Is it guilt the authors feels that they are somehow misrepresenting the characters they create that makes them worry about an absolute truth when they ignore the drudgery that we as real humans wish we could just skip over? And why isn’t there some sense of guilt we feel that we mere humans ask that 165 hours of our week be skipped and that we relish the three hours we really want? (And the idea that if we could appeal to that Greater Writer to do that for us, that we wish like hell that said author wasn’t Alexander Solzhenitsyn…?)
Or is it just my own neuroses playing in me, while the rest of you are able to enjoy life? Hey, if I’m the only person tied to New York writing tonight with self-doubts, at least I’d be in good company…
But excusing the personal issues (which every writer has, and the ones who claim otherwise are either lying or have had more drinks than I have tonight), there’s still the overriding issue of Stevenson’s worries about how to portray pirates, which for some of us-
OK, damnit, for me! Yes, I have my own beefs. And it has to do with events not so far away, but recent. In particular, it seems my musings about characters with guns post-Newtown were not unfounded, as readership has diminished as of late. It could be a large part of this is due to the public losing a taste for people in a gun-based culture having to turn to the tools at hand to deal with their issues, and abandoning accounts of such activities.
That, or else the fact that I suck as a writer; hey, at this point, either works…
Whatever the cause, I find myself coming to the end of Red Jenny with the same enthusiasm Dave Sim faced when Cerebus #300 finally came around. Somehow, I thought it’d be… well, not like this…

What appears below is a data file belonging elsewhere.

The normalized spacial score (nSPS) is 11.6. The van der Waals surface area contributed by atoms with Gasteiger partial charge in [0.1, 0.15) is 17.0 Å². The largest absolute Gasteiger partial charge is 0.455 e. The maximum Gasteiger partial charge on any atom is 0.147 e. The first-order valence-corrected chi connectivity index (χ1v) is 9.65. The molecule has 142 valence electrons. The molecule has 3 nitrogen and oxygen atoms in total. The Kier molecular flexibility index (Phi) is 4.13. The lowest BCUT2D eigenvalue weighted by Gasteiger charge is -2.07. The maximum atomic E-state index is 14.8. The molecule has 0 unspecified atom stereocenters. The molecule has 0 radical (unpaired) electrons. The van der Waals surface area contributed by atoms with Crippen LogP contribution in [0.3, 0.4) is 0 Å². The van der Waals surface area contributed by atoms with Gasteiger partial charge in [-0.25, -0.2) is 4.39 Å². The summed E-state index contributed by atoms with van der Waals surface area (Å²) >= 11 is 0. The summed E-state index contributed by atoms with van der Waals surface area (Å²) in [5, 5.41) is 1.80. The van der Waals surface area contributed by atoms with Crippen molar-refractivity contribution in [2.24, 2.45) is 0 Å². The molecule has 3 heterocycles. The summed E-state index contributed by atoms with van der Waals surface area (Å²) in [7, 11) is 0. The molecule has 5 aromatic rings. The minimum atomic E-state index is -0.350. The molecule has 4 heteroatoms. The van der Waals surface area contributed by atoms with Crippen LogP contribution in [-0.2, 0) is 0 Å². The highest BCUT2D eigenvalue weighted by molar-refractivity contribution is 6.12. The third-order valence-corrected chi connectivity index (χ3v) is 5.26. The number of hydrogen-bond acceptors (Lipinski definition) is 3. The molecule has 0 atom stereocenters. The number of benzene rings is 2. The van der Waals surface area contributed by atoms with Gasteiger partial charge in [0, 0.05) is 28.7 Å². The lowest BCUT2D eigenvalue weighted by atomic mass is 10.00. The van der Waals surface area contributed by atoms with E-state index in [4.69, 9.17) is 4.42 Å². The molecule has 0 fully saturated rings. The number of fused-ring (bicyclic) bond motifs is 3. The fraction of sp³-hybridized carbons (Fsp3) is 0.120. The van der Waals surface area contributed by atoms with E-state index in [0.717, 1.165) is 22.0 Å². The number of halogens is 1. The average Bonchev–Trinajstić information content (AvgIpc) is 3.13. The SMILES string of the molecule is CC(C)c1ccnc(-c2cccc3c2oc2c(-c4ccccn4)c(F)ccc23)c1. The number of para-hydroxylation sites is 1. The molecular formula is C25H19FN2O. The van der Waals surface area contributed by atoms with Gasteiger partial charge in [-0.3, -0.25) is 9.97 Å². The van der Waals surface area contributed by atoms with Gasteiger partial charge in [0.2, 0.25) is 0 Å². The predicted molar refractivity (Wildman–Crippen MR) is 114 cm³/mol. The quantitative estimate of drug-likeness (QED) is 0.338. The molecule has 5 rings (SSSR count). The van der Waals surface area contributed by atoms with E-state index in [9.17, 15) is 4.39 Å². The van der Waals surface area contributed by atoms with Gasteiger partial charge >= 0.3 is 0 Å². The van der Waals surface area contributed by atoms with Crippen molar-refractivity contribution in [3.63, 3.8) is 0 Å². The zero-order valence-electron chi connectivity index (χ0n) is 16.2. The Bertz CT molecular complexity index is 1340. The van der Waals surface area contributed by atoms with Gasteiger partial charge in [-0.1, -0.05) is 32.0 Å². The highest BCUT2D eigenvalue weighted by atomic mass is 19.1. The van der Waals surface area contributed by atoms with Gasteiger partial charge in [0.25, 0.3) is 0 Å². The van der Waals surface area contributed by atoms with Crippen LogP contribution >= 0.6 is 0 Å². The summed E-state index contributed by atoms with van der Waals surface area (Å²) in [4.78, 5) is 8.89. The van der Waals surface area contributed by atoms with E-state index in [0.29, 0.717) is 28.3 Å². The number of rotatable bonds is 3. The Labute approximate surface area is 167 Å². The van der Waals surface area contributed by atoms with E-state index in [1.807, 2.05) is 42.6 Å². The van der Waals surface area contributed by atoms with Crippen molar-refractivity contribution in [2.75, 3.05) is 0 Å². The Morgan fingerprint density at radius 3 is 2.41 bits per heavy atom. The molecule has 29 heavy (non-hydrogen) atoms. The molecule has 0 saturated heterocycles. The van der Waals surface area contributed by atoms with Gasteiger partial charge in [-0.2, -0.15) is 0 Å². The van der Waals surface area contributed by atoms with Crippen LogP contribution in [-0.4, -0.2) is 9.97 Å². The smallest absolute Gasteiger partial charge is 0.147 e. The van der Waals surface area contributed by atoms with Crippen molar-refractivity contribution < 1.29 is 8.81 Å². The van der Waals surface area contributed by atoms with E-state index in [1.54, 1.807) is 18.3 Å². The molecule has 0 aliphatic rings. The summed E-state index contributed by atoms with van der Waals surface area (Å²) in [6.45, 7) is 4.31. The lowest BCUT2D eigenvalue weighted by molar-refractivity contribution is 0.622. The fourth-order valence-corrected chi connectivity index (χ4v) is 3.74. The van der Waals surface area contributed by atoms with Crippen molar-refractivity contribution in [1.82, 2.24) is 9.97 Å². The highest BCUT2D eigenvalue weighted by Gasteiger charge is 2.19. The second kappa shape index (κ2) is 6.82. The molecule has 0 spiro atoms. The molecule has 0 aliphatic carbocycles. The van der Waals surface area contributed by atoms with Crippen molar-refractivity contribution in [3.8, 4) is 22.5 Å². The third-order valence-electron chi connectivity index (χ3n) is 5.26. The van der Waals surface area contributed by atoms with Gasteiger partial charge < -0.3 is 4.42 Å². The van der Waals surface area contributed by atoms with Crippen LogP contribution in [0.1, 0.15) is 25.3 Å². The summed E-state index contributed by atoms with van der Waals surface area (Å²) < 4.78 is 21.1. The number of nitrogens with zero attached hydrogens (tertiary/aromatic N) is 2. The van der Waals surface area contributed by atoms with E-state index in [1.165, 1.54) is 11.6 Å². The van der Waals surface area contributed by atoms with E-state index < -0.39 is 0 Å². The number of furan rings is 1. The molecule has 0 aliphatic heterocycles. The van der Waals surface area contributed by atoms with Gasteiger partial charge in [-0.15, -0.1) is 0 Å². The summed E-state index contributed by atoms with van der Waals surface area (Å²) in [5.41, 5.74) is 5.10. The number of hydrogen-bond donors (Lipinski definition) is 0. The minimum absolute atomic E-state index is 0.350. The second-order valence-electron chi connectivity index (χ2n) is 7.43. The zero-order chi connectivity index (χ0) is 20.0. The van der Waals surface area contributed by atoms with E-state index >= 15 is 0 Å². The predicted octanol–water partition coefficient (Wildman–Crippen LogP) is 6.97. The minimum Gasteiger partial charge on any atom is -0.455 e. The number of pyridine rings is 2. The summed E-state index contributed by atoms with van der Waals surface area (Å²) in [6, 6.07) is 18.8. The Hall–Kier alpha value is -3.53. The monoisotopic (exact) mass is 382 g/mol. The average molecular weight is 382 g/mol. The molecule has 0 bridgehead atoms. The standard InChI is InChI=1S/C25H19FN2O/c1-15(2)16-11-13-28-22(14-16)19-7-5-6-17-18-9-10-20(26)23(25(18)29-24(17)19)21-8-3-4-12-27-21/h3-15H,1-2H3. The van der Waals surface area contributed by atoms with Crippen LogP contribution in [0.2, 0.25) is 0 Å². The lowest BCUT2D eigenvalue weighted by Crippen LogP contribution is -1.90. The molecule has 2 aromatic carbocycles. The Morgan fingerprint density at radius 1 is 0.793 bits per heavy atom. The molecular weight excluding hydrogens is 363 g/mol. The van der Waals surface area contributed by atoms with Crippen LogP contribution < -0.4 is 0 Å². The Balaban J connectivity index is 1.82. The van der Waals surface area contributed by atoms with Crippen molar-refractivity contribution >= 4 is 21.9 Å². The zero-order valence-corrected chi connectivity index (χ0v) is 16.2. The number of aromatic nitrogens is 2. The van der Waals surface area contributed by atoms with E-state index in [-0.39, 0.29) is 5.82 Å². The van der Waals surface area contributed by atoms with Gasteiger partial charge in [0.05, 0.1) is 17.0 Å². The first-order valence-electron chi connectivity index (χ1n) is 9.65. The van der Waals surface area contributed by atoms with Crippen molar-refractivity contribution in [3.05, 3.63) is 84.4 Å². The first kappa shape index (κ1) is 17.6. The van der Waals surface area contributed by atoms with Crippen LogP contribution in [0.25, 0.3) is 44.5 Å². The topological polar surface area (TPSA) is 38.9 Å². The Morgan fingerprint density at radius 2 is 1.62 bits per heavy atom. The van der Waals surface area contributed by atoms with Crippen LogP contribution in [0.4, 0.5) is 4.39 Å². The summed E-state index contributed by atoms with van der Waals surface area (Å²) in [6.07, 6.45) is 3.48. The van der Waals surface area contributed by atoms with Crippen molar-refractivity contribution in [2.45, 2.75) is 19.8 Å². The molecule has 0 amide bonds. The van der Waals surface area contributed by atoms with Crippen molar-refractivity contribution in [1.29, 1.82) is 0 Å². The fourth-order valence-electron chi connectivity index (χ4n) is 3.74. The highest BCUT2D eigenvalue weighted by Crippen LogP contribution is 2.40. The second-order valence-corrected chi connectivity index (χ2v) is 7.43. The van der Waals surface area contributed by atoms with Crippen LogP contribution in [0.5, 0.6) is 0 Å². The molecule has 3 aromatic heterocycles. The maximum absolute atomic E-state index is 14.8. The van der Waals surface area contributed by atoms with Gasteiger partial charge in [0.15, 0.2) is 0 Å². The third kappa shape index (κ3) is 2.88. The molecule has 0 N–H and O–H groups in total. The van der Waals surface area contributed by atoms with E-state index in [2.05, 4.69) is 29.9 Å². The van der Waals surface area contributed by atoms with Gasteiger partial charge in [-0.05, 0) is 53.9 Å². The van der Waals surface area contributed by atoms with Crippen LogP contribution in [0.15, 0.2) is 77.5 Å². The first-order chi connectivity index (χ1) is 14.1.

No, I don’t want pity. A party, maybe, but not a pity party; that much work posting every week, someone needs to buy me a drink, damnit!
But beyond my personal issues, there’s still the unresolved matter of what writers need to do to stand by their works. Is there an over-reaching Truth they need to serve to honor their characters, or does the story need to make them compromise the way we real folk need to do every day? Are we honoring our characters and/or readers by glossing over the long bits of boredom between punctuations of terror/drama?
And if a much better writer than any of us here today like Robert Lewis Stevenson couldn’t come up with an answer, what f’n’ chance do we have…?
If nothing else, this makes for good conversation over drinks. Which, if you ever look me up, I’m still available for…
Part One Hundred Four of RED JENNY AND THE PIRATES OF BUFFALO in now up, and may be read here.
There are worse ways to waste time when you should be writing. I know, I’ve done a lot of them; those endless games of Civilization: Call to Power, for example…
So what’s my excuse if Red Jenny’s finale somehow ends up delayed? (Which is probably a concern for only a handful of you actually reading it, but I digress…)
Well, for the first time, I actually took the bait for this week’s io9’s Concept Art Writing Prompt. And it was a nice distraction that kept me from putting the final polish on the current novel and delayed the inevitable wrap up, one more thing to keep me from finally turning off te lights over the waters of Lake Erie.
And as I did it and threw in a jazz reference to the piece, I had an insight, about how writers now have a chance (or at least a much better one than our for-bearers did) to do what musicians have done over the years: To participate in the jam session.
For those who’ve never hung around musicians
and had illusions of being one, the jam is when people with an inclination just get together, pull out their instruments or start singing and see what happens. Sometimes, it can be glorious, and you get bands together from these moments when you share your stuff with your peers. And then, there’s those endless hours of the “Get Back” sessions, where the output was a lot less than the sum…
I suppose I should be thankful to have as many chances to do literary jams as this age allows, and recommend that if you get a chance to just rift with a groove like Miles Davis if you get it, that you just go for it.
In fact, I should ask any of you reading and willing to speak up: If I offered a chance to rift here, would you take it? If I threw you a note and a theme, might you go for it? And if not, because you know a better gig where it’s more copacetic and the vibe’s smoother, can you drop me a dime on it?